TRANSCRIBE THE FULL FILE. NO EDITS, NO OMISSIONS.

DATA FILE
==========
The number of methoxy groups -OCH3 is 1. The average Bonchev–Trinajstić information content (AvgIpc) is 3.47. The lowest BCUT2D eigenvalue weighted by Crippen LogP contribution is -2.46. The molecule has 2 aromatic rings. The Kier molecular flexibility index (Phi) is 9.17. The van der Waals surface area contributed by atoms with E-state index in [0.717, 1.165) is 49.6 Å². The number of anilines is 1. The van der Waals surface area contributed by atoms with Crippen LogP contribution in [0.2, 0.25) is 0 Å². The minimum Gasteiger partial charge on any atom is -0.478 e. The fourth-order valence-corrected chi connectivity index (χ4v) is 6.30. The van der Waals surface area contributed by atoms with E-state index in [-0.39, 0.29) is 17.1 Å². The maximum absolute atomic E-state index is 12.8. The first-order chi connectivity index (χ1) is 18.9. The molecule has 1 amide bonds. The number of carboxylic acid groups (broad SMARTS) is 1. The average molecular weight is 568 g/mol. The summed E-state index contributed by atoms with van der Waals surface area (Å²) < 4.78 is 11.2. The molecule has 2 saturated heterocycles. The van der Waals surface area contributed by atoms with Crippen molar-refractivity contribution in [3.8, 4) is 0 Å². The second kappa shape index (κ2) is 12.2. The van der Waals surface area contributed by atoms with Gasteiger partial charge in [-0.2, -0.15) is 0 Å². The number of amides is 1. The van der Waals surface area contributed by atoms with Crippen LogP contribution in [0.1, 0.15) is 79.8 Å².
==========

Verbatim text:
The number of methoxy groups -OCH3 is 1. The average Bonchev–Trinajstić information content (AvgIpc) is 3.47. The lowest BCUT2D eigenvalue weighted by Crippen LogP contribution is -2.46. The molecule has 2 aromatic rings. The Kier molecular flexibility index (Phi) is 9.17. The van der Waals surface area contributed by atoms with E-state index in [0.717, 1.165) is 49.6 Å². The number of anilines is 1. The van der Waals surface area contributed by atoms with Crippen LogP contribution in [0.2, 0.25) is 0 Å². The minimum Gasteiger partial charge on any atom is -0.478 e. The fourth-order valence-corrected chi connectivity index (χ4v) is 6.30. The van der Waals surface area contributed by atoms with E-state index in [-0.39, 0.29) is 17.1 Å². The maximum absolute atomic E-state index is 12.8. The first-order chi connectivity index (χ1) is 18.9. The molecule has 1 amide bonds. The number of carboxylic acid groups (broad SMARTS) is 1. The average molecular weight is 568 g/mol. The summed E-state index contributed by atoms with van der Waals surface area (Å²) < 4.78 is 11.2. The molecule has 2 saturated heterocycles. The van der Waals surface area contributed by atoms with Crippen molar-refractivity contribution in [3.8, 4) is 0 Å². The second kappa shape index (κ2) is 12.2. The van der Waals surface area contributed by atoms with Gasteiger partial charge in [-0.2, -0.15) is 0 Å². The number of amides is 1. The van der Waals surface area contributed by atoms with Crippen LogP contribution in [0.1, 0.15) is 79.8 Å².